was mounted in a horizontal
position under the belt, but can be
mounted in any position, due to the
strong spring.

opposite side view
Contact: Richard Van Vleck -
© 2010, American Artifacts,
Taneytown, Maryland.
Wood Frame Peg Tooth Harrow

This early form of fixed spike harrow is pulled from a corner.
Foot and Belt Powered Band
Although lacking its foot pedal, this
is the first treadle band saw we
have found in 20 years of searching.
The evidence that it was foot
powered consists of the one way
clutch pulley, which would have
been driven by a treadle and the
heavy flywheel on the lower shaft,
used only on foot powered saws. A
number of companies advertised
foot powered band saws in the
second half of the 19th century,
some of which were also provided
with pulleys for flat belt power as
well. This example has the treadle
clutch on the front of the shaft and a
tight and loose pulley set on the
back. The clutch has two pulley
faces to which a length of flat belt
would be riveted. One belt would
connect to the treadle and the other,
wound in reverse on its pulley,
would go to a return spring. As the
treadle was operated, the two belts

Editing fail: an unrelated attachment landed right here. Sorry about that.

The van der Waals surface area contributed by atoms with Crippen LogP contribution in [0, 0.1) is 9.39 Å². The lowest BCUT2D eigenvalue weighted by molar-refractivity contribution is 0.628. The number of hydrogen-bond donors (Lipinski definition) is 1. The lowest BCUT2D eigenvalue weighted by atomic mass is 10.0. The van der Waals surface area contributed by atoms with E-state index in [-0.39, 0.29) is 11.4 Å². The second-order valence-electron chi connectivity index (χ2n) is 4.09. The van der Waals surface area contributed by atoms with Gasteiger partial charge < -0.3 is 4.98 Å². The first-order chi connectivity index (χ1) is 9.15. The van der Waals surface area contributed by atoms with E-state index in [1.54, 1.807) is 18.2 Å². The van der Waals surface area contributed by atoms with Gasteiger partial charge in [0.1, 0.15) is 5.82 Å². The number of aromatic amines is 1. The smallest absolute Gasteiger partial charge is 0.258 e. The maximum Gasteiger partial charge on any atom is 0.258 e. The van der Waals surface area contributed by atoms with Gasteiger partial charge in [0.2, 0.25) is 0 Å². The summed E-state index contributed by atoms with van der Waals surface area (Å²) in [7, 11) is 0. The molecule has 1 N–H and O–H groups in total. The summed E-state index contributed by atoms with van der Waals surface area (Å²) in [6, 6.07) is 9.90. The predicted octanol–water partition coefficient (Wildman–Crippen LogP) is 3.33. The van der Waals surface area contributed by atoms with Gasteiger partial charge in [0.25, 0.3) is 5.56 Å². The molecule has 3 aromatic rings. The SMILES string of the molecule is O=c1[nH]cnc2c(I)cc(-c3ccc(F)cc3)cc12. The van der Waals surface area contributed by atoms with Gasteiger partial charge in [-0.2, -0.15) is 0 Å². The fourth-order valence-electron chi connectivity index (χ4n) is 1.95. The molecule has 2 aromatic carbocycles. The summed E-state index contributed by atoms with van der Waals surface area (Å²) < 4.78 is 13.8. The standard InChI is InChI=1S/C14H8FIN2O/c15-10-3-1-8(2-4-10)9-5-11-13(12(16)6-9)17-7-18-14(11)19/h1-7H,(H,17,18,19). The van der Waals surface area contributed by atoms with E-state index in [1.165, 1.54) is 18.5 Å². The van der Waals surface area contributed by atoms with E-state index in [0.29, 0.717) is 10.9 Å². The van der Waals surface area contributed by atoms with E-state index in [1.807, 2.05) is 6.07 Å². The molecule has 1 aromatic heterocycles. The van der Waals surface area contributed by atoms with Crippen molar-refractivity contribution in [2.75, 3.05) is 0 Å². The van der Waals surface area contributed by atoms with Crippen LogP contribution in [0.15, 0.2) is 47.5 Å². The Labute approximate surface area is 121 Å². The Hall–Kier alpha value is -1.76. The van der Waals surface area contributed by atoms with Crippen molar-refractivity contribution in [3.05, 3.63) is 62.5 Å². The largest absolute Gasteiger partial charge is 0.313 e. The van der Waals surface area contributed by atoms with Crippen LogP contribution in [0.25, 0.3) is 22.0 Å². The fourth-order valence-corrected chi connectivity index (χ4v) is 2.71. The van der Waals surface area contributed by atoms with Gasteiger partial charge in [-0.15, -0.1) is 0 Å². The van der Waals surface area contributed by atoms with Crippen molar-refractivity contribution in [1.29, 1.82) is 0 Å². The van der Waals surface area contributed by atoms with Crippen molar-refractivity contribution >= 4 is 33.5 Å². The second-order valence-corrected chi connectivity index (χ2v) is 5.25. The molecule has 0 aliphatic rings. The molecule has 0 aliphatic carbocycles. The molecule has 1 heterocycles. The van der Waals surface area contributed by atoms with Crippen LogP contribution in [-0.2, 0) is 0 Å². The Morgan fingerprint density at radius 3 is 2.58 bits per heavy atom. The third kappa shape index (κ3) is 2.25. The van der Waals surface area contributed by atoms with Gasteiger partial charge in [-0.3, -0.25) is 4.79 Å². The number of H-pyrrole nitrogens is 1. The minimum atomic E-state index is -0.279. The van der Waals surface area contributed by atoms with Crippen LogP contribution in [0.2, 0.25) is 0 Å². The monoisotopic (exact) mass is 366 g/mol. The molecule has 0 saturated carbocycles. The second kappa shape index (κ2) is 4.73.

would oscillate back and forth and
the shaft would rotate in one
direction. This design is detailed in
Lester Dana's patent of June 25,
1878. Cast in the iron clutch flange
is "Waupaca Novelty Works,
Waupaca Wis., Dana's Patent, June
25, 1878, Feb 28, 1882". Actually,
the clutch mechanism more closely
resembles Dana's last patent, of
July 1, 1890. Lester Dana
established the Waupaca Novelty
Works, in Waupaca Wisconsin. At
some point, it apparently relocated
to Alexandria Ind, the location cast in
the flywheel of this machine. Dana
died in 1901, in Waupaca, so, likely,
this machine dates to the early 20th
century. I can find no record of this
company in Alexandria, so it may not
have lasted too long. The fact that
the clutch is marked "Waupaca Wis"
suggests that the machine was
made shortly after the move, unless
both locations were active
simultaneously. Dana's three
patents for treadle clutches are
No.'s 205362, 254283, and the last,
not marked on this clutch, 431446.

The machine is 65 inches high.
Table height is 40", the band pulleys
are 15 3/4" in diameter, and the